China’s economic, political, and legal systems have drawn much attention in recent decades. The country’s unique circumstances and qualities make it a rich subject of study. China’s most remarkable characteristic is its unique ability to achieve unparalleled economic growth with its developing property and contract laws.
Economics and law affect each other. The relationship between a country’s economic progress and its legal system is widely researched. Although the relationship remains a complex subject, there is a strong basic argument that economic stability and progress rely on an effective legal system. The fields intersect in the areas of contract and property rights. The enforcement of contract law and property law is particularly essential to the transactions necessary to a sophisticated economy:
“[L]aw is necessary to create and maintain a sophisticated market. Without enforceable contract rights, exchange will not be possible beyond the most basic kinds of barter. Without property rights, investment will not occur because investors will not be able to protect their assets from private theft and state expropriation. In both instances, the instrument of rights enforcement is an independent, honest, and competent judiciary. Restated, the thesis is that property rights determine who has control over assets; contract law enables market participants to exchange those assets in complicated transactions; and the courts enable market actors to plan by resolving disputes predictably, efficiently, and in accordance with the legal rules. According to this conception, while legally unenforceable exchange can occur in networks and communities with high levels of trust, complicated transactions among strangers, upon which large-scale growth depends, cannot take place without these elements.”1
The terms of this relationship are no different as applied to the economic and legal system in the People’s Republic of China (“China”). China’s circumstances, however, are unique. Since 1949, the Communist Party of China (“CPC”) has enjoyed the monopolistic control of the nation’s legal system. Consequently, the legal system reflected and continues to reflect the CPC’s ideology. The CPC’s ideology has historically relied heavily on the Marxist notion of economic determinism.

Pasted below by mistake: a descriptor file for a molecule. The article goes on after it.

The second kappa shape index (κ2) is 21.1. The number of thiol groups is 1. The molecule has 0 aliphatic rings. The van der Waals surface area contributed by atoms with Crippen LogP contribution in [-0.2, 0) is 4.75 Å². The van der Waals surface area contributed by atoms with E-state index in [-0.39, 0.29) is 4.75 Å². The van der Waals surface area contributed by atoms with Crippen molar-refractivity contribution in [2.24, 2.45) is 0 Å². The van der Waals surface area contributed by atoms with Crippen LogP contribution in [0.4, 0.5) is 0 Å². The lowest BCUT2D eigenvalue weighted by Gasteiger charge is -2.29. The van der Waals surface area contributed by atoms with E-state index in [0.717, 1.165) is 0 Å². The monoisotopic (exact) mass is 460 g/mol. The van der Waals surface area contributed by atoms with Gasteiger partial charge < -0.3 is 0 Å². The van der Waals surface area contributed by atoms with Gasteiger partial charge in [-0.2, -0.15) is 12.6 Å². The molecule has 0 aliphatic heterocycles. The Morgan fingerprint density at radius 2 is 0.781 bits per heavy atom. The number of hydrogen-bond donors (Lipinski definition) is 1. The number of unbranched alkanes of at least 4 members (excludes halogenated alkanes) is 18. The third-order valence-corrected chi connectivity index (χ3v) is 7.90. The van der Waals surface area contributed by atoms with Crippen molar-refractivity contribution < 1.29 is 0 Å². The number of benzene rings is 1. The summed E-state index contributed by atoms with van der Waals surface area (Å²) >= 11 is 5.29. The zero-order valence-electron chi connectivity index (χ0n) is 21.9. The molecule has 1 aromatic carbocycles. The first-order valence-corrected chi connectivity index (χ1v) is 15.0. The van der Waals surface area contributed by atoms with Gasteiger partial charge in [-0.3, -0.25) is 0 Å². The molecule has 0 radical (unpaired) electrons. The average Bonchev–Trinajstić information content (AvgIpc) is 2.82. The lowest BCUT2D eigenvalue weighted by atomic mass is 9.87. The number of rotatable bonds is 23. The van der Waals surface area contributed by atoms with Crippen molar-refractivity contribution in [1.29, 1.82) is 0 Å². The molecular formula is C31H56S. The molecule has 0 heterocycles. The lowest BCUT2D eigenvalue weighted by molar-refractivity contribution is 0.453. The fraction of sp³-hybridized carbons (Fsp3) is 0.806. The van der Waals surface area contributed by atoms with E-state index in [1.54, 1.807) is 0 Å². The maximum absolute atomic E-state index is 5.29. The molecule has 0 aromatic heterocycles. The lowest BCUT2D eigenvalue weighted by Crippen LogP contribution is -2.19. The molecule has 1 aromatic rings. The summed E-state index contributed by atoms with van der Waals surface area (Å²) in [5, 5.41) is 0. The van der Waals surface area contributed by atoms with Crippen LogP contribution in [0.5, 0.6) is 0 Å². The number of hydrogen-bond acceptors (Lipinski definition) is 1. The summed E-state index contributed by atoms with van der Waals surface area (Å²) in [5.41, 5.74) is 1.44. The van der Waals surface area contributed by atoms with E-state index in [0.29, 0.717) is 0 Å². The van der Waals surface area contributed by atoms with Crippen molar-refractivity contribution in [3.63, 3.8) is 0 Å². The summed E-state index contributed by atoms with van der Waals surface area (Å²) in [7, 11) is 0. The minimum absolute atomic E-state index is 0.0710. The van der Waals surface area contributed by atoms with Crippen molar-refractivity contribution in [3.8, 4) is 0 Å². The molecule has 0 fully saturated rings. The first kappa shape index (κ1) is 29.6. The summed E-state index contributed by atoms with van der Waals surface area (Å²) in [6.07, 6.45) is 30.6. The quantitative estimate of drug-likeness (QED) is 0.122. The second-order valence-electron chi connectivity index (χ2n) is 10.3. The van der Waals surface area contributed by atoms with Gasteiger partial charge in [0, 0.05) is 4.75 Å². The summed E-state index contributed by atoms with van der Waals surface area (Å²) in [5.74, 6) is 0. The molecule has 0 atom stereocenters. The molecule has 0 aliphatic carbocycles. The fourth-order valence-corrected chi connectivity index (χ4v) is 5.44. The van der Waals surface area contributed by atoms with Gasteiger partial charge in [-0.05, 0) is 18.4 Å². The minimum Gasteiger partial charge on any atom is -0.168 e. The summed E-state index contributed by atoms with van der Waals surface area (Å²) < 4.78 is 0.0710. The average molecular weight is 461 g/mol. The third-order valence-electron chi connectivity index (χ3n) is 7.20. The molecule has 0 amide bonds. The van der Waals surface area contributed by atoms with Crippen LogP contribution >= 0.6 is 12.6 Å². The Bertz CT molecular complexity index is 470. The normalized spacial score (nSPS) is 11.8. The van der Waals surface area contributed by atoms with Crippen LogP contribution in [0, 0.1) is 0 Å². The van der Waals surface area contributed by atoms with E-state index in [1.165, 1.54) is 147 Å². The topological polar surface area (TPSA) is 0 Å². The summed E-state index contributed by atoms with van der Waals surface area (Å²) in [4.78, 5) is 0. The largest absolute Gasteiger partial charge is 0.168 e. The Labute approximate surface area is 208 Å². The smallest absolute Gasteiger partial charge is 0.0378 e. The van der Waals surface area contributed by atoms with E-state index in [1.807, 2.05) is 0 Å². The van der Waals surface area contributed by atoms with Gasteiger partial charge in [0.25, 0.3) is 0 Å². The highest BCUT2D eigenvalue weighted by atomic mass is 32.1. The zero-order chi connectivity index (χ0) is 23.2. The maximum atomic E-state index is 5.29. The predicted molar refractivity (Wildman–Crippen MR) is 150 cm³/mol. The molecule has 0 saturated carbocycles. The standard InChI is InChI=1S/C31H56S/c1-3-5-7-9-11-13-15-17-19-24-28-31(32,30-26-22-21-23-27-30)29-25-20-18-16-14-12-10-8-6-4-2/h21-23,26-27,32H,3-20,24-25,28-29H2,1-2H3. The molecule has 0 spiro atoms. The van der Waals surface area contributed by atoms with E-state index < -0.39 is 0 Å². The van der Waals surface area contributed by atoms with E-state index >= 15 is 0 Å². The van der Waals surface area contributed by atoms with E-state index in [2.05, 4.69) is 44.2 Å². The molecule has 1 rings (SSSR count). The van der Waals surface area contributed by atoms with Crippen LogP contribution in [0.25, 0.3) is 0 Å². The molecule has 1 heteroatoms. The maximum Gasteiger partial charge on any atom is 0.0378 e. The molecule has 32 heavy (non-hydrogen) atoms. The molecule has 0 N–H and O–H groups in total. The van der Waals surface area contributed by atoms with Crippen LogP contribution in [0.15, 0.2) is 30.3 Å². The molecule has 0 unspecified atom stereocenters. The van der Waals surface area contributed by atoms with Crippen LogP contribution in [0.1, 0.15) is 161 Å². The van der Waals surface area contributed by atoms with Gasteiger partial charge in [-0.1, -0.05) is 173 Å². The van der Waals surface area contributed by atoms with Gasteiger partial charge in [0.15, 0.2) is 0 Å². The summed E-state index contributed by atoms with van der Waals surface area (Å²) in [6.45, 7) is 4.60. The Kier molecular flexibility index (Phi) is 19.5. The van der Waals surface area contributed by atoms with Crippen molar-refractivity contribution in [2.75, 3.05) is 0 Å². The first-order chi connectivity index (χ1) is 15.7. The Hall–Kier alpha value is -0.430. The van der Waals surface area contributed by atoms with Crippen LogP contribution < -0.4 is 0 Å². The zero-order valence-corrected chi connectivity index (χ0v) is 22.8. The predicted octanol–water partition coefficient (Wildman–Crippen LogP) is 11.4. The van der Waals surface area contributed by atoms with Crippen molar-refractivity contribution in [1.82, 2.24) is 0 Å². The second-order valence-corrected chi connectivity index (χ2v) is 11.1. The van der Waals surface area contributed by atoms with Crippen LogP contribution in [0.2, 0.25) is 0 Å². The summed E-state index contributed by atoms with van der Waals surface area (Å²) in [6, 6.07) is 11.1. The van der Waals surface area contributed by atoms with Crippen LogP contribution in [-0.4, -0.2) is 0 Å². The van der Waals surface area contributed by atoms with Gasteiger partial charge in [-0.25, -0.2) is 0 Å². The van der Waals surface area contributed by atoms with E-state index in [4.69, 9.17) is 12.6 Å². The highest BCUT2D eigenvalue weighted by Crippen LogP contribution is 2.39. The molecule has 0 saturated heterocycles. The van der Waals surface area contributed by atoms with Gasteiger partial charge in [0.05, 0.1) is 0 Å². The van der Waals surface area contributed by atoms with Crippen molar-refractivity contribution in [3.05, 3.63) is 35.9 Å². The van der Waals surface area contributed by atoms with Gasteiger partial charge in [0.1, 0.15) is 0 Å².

Economic determinism attributes primacy to the economic structure over politics in the development of human history.2 “The sum total of [the] relations of production constitutes the economic structure of society, the real basis on which rises a legal and political superstructure and to which correspond definite form of social consciousness.”3 The CPC has, until recently, employed the theory of economic determinism as a means of subverting the rule of law to its own needs in a quest for ideological advancement and purity.
Following the CPC’s successful takeover of power in 1949, it collectivized much of the country’s property. As a result, the CPC, the vanguard of the Chinese proletariat, took title to the property. It did not afford individuals substantial private property rights; private property and private business were anathema to the CPC’s ideology. Moreover, the CPC did not recognize the right to contract, particularly where such contracts were contrary to the regime’s goals. The free market was seen as an instrument of exploitation that frustrated the purpose of the revolution.
The CPC has, however, backed away from its adherence to the economic determinism model since Deng Xiaoping’s market reforms in 1978.4 These market reforms continue into the present. Changes in property and contract law have been central to reform and to the country’s economic progress.
One of the earliest and most fundamental changes to Chinese property law was the 1982 Constitutional guarantee to protect private home ownership.5 The Constitutional provision nevertheless dictates that the state owns